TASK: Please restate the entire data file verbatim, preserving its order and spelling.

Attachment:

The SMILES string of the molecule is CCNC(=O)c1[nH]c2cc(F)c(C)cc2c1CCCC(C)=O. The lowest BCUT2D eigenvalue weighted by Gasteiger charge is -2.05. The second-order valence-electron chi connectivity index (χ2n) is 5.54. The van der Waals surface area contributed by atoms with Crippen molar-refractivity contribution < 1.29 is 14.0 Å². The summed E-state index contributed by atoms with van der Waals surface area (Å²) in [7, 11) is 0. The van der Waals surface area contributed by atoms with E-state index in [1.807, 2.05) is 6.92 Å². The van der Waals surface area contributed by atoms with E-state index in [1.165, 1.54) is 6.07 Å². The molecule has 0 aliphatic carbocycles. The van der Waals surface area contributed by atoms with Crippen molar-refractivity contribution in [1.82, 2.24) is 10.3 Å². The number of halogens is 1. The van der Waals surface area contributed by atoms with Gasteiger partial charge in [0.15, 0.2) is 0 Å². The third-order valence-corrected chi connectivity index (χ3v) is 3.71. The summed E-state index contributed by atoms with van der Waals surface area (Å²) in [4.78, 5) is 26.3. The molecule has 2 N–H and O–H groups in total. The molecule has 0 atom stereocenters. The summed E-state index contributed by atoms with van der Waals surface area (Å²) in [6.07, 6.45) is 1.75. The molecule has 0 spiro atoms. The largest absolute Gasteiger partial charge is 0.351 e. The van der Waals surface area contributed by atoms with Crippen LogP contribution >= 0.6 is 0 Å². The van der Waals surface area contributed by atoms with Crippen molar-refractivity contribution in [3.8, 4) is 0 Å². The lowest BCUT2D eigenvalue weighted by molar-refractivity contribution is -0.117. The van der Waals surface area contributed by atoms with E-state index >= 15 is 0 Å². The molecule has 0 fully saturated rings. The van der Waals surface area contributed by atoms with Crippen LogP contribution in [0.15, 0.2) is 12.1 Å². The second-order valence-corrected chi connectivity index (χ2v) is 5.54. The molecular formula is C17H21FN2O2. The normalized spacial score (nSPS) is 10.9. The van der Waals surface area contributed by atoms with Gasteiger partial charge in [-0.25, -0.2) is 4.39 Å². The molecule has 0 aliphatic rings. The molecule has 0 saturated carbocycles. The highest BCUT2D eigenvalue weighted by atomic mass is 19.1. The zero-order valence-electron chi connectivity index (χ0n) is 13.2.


The SMILES string of the molecule is CCNC(=O)c1[nH]c2cc(F)c(C)cc2c1CCCC(C)=O. The lowest BCUT2D eigenvalue weighted by Gasteiger charge is -2.05. The second-order valence-electron chi connectivity index (χ2n) is 5.54. The van der Waals surface area contributed by atoms with Crippen molar-refractivity contribution < 1.29 is 14.0 Å². The summed E-state index contributed by atoms with van der Waals surface area (Å²) in [7, 11) is 0. The van der Waals surface area contributed by atoms with E-state index in [1.807, 2.05) is 6.92 Å². The van der Waals surface area contributed by atoms with E-state index in [1.165, 1.54) is 6.07 Å². The molecule has 0 aliphatic carbocycles. The van der Waals surface area contributed by atoms with Crippen molar-refractivity contribution in [1.82, 2.24) is 10.3 Å². The number of halogens is 1. The van der Waals surface area contributed by atoms with Gasteiger partial charge in [0.15, 0.2) is 0 Å². The third-order valence-corrected chi connectivity index (χ3v) is 3.71. The summed E-state index contributed by atoms with van der Waals surface area (Å²) in [4.78, 5) is 26.3. The molecule has 2 N–H and O–H groups in total. The molecule has 0 atom stereocenters. The summed E-state index contributed by atoms with van der Waals surface area (Å²) in [6.07, 6.45) is 1.75. The molecule has 0 spiro atoms. The largest absolute Gasteiger partial charge is 0.351 e. The van der Waals surface area contributed by atoms with Crippen LogP contribution >= 0.6 is 0 Å². The van der Waals surface area contributed by atoms with Crippen molar-refractivity contribution in [3.8, 4) is 0 Å². The lowest BCUT2D eigenvalue weighted by molar-refractivity contribution is -0.117. The van der Waals surface area contributed by atoms with E-state index >= 15 is 0 Å². The molecule has 0 fully saturated rings. The van der Waals surface area contributed by atoms with Crippen LogP contribution in [0.15, 0.2) is 12.1 Å². The second-order valence-corrected chi connectivity index (χ2v) is 5.54. The molecular formula is C17H21FN2O2. The normalized spacial score (nSPS) is 10.9. The van der Waals surface area contributed by atoms with Gasteiger partial charge in [-0.25, -0.2) is 4.39 Å². The molecule has 0 aliphatic rings. The molecule has 0 saturated carbocycles. The highest BCUT2D eigenvalue weighted by atomic mass is 19.1. The zero-order valence-electron chi connectivity index (χ0n) is 13.2.